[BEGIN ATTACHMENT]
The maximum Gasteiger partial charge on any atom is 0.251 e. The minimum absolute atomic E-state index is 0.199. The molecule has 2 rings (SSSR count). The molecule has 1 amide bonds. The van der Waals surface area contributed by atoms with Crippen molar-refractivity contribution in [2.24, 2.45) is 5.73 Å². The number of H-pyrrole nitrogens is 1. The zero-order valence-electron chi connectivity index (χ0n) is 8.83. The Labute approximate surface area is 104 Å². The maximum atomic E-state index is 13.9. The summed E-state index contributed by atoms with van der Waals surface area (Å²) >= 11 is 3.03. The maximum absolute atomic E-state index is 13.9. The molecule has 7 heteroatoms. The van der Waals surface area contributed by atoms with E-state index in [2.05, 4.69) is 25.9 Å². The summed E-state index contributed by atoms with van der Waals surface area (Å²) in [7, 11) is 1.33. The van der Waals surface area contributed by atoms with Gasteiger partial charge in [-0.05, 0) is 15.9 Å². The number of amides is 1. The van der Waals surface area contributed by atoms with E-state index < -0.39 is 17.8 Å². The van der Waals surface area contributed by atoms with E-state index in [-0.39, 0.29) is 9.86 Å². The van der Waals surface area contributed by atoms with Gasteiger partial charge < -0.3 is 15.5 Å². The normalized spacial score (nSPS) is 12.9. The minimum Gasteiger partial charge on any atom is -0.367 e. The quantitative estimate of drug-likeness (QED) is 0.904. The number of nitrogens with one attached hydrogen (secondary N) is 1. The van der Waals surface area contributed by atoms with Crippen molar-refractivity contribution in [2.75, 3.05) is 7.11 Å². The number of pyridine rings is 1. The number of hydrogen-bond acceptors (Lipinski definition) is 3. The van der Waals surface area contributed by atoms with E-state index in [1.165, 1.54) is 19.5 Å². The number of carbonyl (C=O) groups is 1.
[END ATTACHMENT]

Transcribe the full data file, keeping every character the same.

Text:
The maximum Gasteiger partial charge on any atom is 0.251 e. The minimum absolute atomic E-state index is 0.199. The molecule has 2 rings (SSSR count). The molecule has 1 amide bonds. The van der Waals surface area contributed by atoms with Crippen molar-refractivity contribution in [2.24, 2.45) is 5.73 Å². The number of H-pyrrole nitrogens is 1. The zero-order valence-electron chi connectivity index (χ0n) is 8.83. The Labute approximate surface area is 104 Å². The maximum atomic E-state index is 13.9. The summed E-state index contributed by atoms with van der Waals surface area (Å²) >= 11 is 3.03. The maximum absolute atomic E-state index is 13.9. The molecule has 7 heteroatoms. The van der Waals surface area contributed by atoms with E-state index in [2.05, 4.69) is 25.9 Å². The summed E-state index contributed by atoms with van der Waals surface area (Å²) in [7, 11) is 1.33. The van der Waals surface area contributed by atoms with Gasteiger partial charge in [-0.05, 0) is 15.9 Å². The number of amides is 1. The van der Waals surface area contributed by atoms with E-state index < -0.39 is 17.8 Å². The van der Waals surface area contributed by atoms with E-state index in [-0.39, 0.29) is 9.86 Å². The van der Waals surface area contributed by atoms with Gasteiger partial charge < -0.3 is 15.5 Å². The normalized spacial score (nSPS) is 12.9. The minimum Gasteiger partial charge on any atom is -0.367 e. The quantitative estimate of drug-likeness (QED) is 0.904. The number of nitrogens with one attached hydrogen (secondary N) is 1. The van der Waals surface area contributed by atoms with Crippen molar-refractivity contribution in [2.75, 3.05) is 7.11 Å². The number of pyridine rings is 1. The number of hydrogen-bond acceptors (Lipinski definition) is 3. The van der Waals surface area contributed by atoms with E-state index in [1.165, 1.54) is 19.5 Å². The number of carbonyl (C=O) groups is 1.